Killer Interviews #5 - Asking Good Questions/The Myth of "Killer" Questions

Most interviewers will give you time at the end of an interview to ask questions. You should. After all, you are the consumer, an MBA is an expensive and life-changing experience, and you have many choices. Not asking questions might make a negative impression. As a guideline, I think 3-5 questions is sufficient.

I also like to think of questions as falling into 3 categories:

1) Questions about program content to see how well the MBA fits your needs

Example: “Regarding your international study trips, could you explain specifically how they help prepare students for doing business abroad?”

These kinds of questions are basic and necessary.

2) Questions designed to reveal your potential contributions

Example: “I understand you have a soccer club. I love soccer. Is it possible for me to arrange a tournament with another MBA program?”

I personally don’t like these kinds of questions. The answer will obviously be “yes” (MBA programs love this initiative), and the question itself is a transparent effort to reveal a potential contribution. If you feel you can make a contribution, just say so.

3) Questions designed to start a conversation

Example: “Why did you choose School X?” or “What was your best/worst experience at school X?” (if the interviewer is an alumnus)

Example: “Would you describe your program’s culture as more collaborative or more competitive?” or “Are you making any changes to the curriculum, especially in finance, in response to the current global recession? If so, what are they?” (if the interviewer is an adcom rep)

These are my favorite types of questions because they can break through the “question-answer-question-answer” mold that so many interviews take. They can also contribute to not just a good interview, but to a relationship between you and the interviewer that may be helpful later on; for example, if you are placed on a waiting list and need advice from an alum. One of my clients was able to get very helpful feedback from his interviewer after being denied admission because they established good rapport during the interview.

Additional interview tips:

1) Don’t ask questions you should know the answer to or that you can research by yourself. These are also known as “stupid questions.”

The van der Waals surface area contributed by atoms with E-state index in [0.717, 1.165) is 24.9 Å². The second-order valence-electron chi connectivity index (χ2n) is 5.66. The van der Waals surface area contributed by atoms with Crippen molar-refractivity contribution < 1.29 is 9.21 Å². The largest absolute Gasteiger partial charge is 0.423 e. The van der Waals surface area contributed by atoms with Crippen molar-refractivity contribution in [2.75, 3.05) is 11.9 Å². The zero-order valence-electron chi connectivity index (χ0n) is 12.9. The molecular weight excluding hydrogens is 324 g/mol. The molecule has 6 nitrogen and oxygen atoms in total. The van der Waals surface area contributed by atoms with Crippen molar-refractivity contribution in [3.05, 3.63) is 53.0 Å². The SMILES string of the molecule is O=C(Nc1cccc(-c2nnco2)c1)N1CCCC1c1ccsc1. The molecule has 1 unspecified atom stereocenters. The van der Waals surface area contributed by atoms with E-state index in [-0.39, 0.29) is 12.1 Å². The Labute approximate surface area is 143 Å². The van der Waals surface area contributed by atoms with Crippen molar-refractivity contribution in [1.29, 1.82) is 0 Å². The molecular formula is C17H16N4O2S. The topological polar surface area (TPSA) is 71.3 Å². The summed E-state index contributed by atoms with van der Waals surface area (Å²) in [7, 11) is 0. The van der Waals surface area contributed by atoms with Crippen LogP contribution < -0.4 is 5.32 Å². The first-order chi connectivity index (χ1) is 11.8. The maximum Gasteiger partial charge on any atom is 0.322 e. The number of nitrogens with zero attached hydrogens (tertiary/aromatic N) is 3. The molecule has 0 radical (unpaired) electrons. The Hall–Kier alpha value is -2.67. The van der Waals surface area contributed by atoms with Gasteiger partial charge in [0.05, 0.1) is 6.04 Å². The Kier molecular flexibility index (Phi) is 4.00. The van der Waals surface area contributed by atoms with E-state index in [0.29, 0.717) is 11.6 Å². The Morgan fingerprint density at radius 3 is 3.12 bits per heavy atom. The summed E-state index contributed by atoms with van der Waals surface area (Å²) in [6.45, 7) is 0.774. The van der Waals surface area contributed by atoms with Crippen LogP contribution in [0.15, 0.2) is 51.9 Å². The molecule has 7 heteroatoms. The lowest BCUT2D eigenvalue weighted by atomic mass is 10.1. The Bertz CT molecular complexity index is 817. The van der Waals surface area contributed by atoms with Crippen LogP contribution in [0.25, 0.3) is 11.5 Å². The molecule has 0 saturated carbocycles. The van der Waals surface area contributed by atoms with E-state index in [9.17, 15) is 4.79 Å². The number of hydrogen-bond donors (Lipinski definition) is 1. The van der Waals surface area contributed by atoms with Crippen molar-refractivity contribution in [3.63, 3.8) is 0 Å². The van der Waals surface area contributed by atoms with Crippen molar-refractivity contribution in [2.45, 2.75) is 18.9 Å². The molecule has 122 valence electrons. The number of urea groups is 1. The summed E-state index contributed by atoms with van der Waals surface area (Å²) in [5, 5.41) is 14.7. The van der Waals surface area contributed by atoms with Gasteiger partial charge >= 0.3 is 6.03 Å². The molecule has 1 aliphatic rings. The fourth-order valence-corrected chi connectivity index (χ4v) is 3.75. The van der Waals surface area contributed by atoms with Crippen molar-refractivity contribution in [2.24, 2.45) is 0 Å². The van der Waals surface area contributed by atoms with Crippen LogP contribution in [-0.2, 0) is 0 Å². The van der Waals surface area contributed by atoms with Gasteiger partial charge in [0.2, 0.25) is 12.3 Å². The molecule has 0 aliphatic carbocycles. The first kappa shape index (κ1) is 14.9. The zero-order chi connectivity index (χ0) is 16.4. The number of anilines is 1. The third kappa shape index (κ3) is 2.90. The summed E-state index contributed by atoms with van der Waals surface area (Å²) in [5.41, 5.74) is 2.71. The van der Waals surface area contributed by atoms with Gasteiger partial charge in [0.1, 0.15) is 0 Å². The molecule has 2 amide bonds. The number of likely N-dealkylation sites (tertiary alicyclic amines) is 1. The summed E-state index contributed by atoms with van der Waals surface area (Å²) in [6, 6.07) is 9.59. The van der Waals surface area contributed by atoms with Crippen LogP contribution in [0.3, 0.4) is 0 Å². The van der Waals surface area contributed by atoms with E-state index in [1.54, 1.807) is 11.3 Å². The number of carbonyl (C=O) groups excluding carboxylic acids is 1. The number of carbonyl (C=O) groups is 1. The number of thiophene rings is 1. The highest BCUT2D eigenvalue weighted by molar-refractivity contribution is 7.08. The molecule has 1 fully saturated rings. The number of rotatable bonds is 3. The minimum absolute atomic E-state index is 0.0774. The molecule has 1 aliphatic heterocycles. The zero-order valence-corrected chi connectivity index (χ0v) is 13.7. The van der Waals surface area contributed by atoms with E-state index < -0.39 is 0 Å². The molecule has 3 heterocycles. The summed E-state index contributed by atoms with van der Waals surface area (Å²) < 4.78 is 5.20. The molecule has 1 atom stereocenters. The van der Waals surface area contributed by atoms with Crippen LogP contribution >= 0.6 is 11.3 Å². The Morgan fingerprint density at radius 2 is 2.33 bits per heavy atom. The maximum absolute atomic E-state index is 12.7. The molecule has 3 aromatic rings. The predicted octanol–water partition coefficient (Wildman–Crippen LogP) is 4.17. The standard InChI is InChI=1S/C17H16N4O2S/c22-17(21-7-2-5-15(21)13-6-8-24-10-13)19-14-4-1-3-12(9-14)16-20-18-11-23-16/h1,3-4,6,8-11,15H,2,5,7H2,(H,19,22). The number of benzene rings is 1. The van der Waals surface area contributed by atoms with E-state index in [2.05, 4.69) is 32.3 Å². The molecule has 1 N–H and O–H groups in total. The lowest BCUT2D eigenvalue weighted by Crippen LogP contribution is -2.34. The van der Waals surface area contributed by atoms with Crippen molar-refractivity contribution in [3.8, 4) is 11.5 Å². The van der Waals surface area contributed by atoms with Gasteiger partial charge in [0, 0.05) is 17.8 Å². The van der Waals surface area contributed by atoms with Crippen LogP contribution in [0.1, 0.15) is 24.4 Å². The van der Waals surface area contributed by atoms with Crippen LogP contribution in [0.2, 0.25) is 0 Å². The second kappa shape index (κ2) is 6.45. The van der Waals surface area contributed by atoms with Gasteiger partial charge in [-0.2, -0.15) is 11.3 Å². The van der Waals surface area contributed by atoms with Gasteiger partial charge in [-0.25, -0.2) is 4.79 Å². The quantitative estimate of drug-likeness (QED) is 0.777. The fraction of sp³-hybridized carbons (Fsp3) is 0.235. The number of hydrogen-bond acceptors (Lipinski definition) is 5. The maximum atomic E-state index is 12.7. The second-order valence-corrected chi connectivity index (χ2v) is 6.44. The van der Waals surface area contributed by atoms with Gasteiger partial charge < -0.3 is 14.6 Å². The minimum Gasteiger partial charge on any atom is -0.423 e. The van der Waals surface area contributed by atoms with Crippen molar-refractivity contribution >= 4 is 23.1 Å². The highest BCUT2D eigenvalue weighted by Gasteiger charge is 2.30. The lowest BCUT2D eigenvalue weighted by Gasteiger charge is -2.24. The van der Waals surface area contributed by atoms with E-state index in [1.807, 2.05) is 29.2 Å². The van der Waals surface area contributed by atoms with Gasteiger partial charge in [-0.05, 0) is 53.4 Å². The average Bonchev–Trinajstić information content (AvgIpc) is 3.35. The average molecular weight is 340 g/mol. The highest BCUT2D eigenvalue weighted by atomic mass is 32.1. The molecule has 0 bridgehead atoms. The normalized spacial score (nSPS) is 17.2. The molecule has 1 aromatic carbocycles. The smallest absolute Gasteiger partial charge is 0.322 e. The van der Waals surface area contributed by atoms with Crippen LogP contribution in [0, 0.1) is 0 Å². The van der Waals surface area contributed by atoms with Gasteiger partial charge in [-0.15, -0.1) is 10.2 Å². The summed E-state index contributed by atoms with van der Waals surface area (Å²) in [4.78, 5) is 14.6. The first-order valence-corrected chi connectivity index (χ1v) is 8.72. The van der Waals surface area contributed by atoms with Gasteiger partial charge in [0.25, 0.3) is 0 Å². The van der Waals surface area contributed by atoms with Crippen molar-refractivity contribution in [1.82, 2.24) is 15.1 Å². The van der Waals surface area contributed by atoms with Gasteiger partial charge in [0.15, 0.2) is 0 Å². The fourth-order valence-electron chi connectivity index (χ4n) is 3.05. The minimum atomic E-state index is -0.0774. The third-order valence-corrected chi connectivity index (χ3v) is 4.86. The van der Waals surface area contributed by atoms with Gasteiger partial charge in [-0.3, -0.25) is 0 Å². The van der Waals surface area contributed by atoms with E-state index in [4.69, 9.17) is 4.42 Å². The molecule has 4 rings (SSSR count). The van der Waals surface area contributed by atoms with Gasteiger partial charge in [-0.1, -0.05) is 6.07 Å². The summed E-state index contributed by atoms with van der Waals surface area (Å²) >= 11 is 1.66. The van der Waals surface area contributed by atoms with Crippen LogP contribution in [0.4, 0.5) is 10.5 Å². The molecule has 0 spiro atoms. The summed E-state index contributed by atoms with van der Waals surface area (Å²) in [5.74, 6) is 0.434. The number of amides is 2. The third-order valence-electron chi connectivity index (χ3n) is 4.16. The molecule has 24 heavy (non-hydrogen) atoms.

Example: “Do you offer consulting projects?”

2) Don’t over-explain your questions. Just ask them. The best questions are short and to-the-point.

3) Ask open-ended questions to get the most thoughtful responses. (An open-ended question cannot be answered with a “yes” or “no.”)

Example (closed-ended): “Are students allowed to assist in the admissions process?”

Example (open-ended): “In what ways can students assist in the admissions process?”

A few thoughts about “Killer” questions:

In a recent interview training, a client told me she had been advised to ask “killer" questions during her upcoming interview. She didn’t know what constituted a killer question and, to be honest, neither did I, though I've heard this mantra many times before. If I had to guess, I would say that a killer question is one designed to show how clever or provocative an applicant is, or even to put the interviewer on the defensive. The hope is to stand out in a crowded information session or interview.

With that definition, then, a “killer" question to an adcom rep might look like the following:

“Your ranking fell last year. What did you do wrong?”


“With your renowned financial curriculum and many alumni in the financial industry, do you feel responsible for the current global financial meltdown?”

These are certainly tough questions, and there are good points somewhere behind them. I would imagine that anyone asking them would stand out, but not necessarily in a positive way since the questions are calculated to provoke, not elicit helpful information. Ultimately, asking such a question might backfire.

Does this mean you have to lob baby questions in order to ingratiate yourself? Definitely not. An MBA is a life-changing experience that requires a huge investment of time and money, so you should be asking hard questions. My advice, however, is to begin by asking sincere questions about things you are truly interested in. Those are the real killer questions.

If you are interested in learning more or working with me on interview training, please see this page or e-mail me directly.